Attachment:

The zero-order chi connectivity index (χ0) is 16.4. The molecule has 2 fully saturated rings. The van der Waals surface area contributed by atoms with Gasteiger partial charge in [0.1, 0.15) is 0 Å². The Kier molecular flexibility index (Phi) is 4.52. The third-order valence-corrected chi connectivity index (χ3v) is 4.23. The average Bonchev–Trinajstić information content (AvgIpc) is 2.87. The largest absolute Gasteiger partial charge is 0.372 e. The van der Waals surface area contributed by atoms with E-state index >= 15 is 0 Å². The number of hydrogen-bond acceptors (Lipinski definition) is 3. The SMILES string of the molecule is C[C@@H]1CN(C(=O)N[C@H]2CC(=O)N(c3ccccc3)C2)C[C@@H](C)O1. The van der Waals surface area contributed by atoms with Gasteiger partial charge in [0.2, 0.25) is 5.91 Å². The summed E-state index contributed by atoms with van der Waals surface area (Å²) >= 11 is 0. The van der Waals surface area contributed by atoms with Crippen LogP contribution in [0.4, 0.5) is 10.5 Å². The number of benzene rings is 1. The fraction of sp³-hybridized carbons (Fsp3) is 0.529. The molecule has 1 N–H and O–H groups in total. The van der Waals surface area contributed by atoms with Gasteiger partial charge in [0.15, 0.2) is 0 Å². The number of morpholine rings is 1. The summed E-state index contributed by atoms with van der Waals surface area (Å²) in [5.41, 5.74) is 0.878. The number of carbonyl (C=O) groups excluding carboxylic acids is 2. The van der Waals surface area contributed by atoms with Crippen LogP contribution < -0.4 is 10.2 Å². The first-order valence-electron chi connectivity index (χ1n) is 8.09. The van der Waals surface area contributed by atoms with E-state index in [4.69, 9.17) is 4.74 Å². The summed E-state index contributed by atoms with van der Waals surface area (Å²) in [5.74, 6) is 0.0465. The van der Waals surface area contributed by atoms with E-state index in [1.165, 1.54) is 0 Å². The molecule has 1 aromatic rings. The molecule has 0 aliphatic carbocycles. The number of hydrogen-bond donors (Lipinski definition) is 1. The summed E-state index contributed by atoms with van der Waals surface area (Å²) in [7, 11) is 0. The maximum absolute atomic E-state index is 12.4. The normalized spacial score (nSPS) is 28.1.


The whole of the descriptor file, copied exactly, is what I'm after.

The zero-order chi connectivity index (χ0) is 16.4. The molecule has 2 fully saturated rings. The van der Waals surface area contributed by atoms with Gasteiger partial charge in [0.1, 0.15) is 0 Å². The Kier molecular flexibility index (Phi) is 4.52. The third-order valence-corrected chi connectivity index (χ3v) is 4.23. The average Bonchev–Trinajstić information content (AvgIpc) is 2.87. The largest absolute Gasteiger partial charge is 0.372 e. The van der Waals surface area contributed by atoms with E-state index >= 15 is 0 Å². The number of hydrogen-bond acceptors (Lipinski definition) is 3. The SMILES string of the molecule is C[C@@H]1CN(C(=O)N[C@H]2CC(=O)N(c3ccccc3)C2)C[C@@H](C)O1. The van der Waals surface area contributed by atoms with Gasteiger partial charge in [0.2, 0.25) is 5.91 Å². The summed E-state index contributed by atoms with van der Waals surface area (Å²) >= 11 is 0. The van der Waals surface area contributed by atoms with Crippen LogP contribution in [0.4, 0.5) is 10.5 Å². The number of benzene rings is 1. The fraction of sp³-hybridized carbons (Fsp3) is 0.529. The molecule has 1 N–H and O–H groups in total. The van der Waals surface area contributed by atoms with Gasteiger partial charge in [0.15, 0.2) is 0 Å². The number of morpholine rings is 1. The summed E-state index contributed by atoms with van der Waals surface area (Å²) in [5.41, 5.74) is 0.878. The number of carbonyl (C=O) groups excluding carboxylic acids is 2. The van der Waals surface area contributed by atoms with Crippen LogP contribution < -0.4 is 10.2 Å². The first-order valence-electron chi connectivity index (χ1n) is 8.09. The van der Waals surface area contributed by atoms with E-state index in [4.69, 9.17) is 4.74 Å². The summed E-state index contributed by atoms with van der Waals surface area (Å²) in [5.74, 6) is 0.0465. The van der Waals surface area contributed by atoms with E-state index in [1.165, 1.54) is 0 Å². The molecule has 1 aromatic rings. The molecule has 0 aliphatic carbocycles. The number of hydrogen-bond donors (Lipinski definition) is 1. The summed E-state index contributed by atoms with van der Waals surface area (Å²) in [7, 11) is 0. The maximum absolute atomic E-state index is 12.4. The normalized spacial score (nSPS) is 28.1.